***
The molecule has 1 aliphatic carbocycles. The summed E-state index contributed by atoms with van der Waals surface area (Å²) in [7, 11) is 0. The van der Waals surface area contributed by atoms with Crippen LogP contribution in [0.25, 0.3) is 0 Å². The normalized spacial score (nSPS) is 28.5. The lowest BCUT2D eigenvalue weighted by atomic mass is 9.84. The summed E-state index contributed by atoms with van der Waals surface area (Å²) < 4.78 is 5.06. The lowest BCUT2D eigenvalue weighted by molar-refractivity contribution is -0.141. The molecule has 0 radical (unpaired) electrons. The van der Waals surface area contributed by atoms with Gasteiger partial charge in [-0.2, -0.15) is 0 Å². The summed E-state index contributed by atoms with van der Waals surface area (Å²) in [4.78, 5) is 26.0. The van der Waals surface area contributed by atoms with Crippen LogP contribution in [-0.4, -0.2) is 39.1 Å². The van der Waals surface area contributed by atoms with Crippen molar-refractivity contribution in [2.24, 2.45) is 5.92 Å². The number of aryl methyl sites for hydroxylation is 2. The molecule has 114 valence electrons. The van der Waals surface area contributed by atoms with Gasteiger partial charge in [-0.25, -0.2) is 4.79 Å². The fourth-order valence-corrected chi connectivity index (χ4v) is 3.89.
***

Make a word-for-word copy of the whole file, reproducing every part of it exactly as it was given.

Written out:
The molecule has 1 aliphatic carbocycles. The summed E-state index contributed by atoms with van der Waals surface area (Å²) in [7, 11) is 0. The van der Waals surface area contributed by atoms with Crippen LogP contribution in [0.25, 0.3) is 0 Å². The normalized spacial score (nSPS) is 28.5. The lowest BCUT2D eigenvalue weighted by atomic mass is 9.84. The summed E-state index contributed by atoms with van der Waals surface area (Å²) < 4.78 is 5.06. The lowest BCUT2D eigenvalue weighted by molar-refractivity contribution is -0.141. The molecule has 0 radical (unpaired) electrons. The van der Waals surface area contributed by atoms with Gasteiger partial charge in [-0.2, -0.15) is 0 Å². The summed E-state index contributed by atoms with van der Waals surface area (Å²) in [4.78, 5) is 26.0. The van der Waals surface area contributed by atoms with Crippen LogP contribution in [-0.4, -0.2) is 39.1 Å². The van der Waals surface area contributed by atoms with Crippen molar-refractivity contribution in [2.24, 2.45) is 5.92 Å². The number of aryl methyl sites for hydroxylation is 2. The molecule has 114 valence electrons. The van der Waals surface area contributed by atoms with Gasteiger partial charge in [-0.25, -0.2) is 4.79 Å². The fourth-order valence-corrected chi connectivity index (χ4v) is 3.89.